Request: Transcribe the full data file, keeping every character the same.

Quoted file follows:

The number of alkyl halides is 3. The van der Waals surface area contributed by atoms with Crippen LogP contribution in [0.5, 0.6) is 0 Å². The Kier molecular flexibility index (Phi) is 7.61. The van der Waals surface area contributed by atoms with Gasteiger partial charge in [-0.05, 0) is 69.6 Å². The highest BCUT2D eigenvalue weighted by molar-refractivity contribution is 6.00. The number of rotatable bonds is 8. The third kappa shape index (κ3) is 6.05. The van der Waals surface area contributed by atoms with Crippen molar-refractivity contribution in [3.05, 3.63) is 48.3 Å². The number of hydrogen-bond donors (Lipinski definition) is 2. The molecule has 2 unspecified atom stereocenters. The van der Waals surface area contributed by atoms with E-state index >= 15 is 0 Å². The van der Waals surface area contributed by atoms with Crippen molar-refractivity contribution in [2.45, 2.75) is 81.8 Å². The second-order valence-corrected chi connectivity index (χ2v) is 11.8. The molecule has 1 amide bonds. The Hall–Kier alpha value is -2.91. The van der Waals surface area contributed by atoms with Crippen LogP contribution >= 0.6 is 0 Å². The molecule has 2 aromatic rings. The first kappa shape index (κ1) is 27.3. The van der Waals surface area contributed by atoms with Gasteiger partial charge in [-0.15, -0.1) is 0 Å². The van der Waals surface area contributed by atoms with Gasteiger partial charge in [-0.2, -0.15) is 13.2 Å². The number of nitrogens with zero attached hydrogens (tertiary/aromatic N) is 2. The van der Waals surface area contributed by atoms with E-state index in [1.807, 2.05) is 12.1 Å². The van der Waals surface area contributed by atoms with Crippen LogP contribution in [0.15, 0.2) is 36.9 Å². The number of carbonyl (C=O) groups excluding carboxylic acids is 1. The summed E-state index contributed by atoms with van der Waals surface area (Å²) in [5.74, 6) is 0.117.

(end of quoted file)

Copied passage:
The number of alkyl halides is 3. The van der Waals surface area contributed by atoms with Crippen LogP contribution in [0.5, 0.6) is 0 Å². The Kier molecular flexibility index (Phi) is 7.61. The van der Waals surface area contributed by atoms with Gasteiger partial charge in [-0.05, 0) is 69.6 Å². The highest BCUT2D eigenvalue weighted by molar-refractivity contribution is 6.00. The number of rotatable bonds is 8. The third kappa shape index (κ3) is 6.05. The van der Waals surface area contributed by atoms with Crippen molar-refractivity contribution in [3.05, 3.63) is 48.3 Å². The number of hydrogen-bond donors (Lipinski definition) is 2. The molecule has 2 unspecified atom stereocenters. The van der Waals surface area contributed by atoms with E-state index >= 15 is 0 Å². The van der Waals surface area contributed by atoms with Crippen molar-refractivity contribution in [2.45, 2.75) is 81.8 Å². The second-order valence-corrected chi connectivity index (χ2v) is 11.8. The molecule has 1 amide bonds. The Hall–Kier alpha value is -2.91. The van der Waals surface area contributed by atoms with Crippen LogP contribution >= 0.6 is 0 Å². The molecule has 2 aromatic rings. The first kappa shape index (κ1) is 27.3. The van der Waals surface area contributed by atoms with Gasteiger partial charge in [-0.15, -0.1) is 0 Å². The van der Waals surface area contributed by atoms with Gasteiger partial charge in [-0.2, -0.15) is 13.2 Å². The number of nitrogens with zero attached hydrogens (tertiary/aromatic N) is 2. The van der Waals surface area contributed by atoms with E-state index in [1.807, 2.05) is 12.1 Å². The van der Waals surface area contributed by atoms with Crippen LogP contribution in [0.15, 0.2) is 36.9 Å². The number of carbonyl (C=O) groups excluding carboxylic acids is 1. The summed E-state index contributed by atoms with van der Waals surface area (Å²) in [5.74, 6) is 0.117.